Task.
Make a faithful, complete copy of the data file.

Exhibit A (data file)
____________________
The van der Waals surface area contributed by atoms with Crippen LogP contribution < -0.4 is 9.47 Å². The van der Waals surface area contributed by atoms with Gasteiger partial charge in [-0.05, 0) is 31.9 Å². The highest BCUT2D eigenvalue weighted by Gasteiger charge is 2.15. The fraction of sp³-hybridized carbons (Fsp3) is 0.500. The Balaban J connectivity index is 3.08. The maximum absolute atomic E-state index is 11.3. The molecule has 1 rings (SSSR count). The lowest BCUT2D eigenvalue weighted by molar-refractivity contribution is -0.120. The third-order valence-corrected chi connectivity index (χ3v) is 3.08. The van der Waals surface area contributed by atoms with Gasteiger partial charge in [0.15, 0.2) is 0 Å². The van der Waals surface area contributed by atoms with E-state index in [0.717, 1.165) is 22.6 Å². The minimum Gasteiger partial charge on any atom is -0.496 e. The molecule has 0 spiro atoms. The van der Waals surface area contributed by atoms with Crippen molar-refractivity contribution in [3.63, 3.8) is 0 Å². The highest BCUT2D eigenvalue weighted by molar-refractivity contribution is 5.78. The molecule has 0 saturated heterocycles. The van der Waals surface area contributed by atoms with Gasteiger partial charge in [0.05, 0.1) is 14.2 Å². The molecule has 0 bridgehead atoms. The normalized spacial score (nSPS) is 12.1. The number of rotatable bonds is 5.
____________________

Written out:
The van der Waals surface area contributed by atoms with Crippen LogP contribution < -0.4 is 9.47 Å². The van der Waals surface area contributed by atoms with Gasteiger partial charge in [-0.05, 0) is 31.9 Å². The highest BCUT2D eigenvalue weighted by Gasteiger charge is 2.15. The fraction of sp³-hybridized carbons (Fsp3) is 0.500. The Balaban J connectivity index is 3.08. The maximum absolute atomic E-state index is 11.3. The molecule has 1 rings (SSSR count). The lowest BCUT2D eigenvalue weighted by molar-refractivity contribution is -0.120. The third-order valence-corrected chi connectivity index (χ3v) is 3.08. The van der Waals surface area contributed by atoms with Gasteiger partial charge in [0.15, 0.2) is 0 Å². The van der Waals surface area contributed by atoms with E-state index in [0.717, 1.165) is 22.6 Å². The minimum Gasteiger partial charge on any atom is -0.496 e. The molecule has 0 spiro atoms. The van der Waals surface area contributed by atoms with Crippen molar-refractivity contribution in [3.63, 3.8) is 0 Å². The highest BCUT2D eigenvalue weighted by molar-refractivity contribution is 5.78. The molecule has 0 saturated heterocycles. The van der Waals surface area contributed by atoms with Gasteiger partial charge in [0.05, 0.1) is 14.2 Å². The molecule has 0 bridgehead atoms. The normalized spacial score (nSPS) is 12.1. The number of rotatable bonds is 5.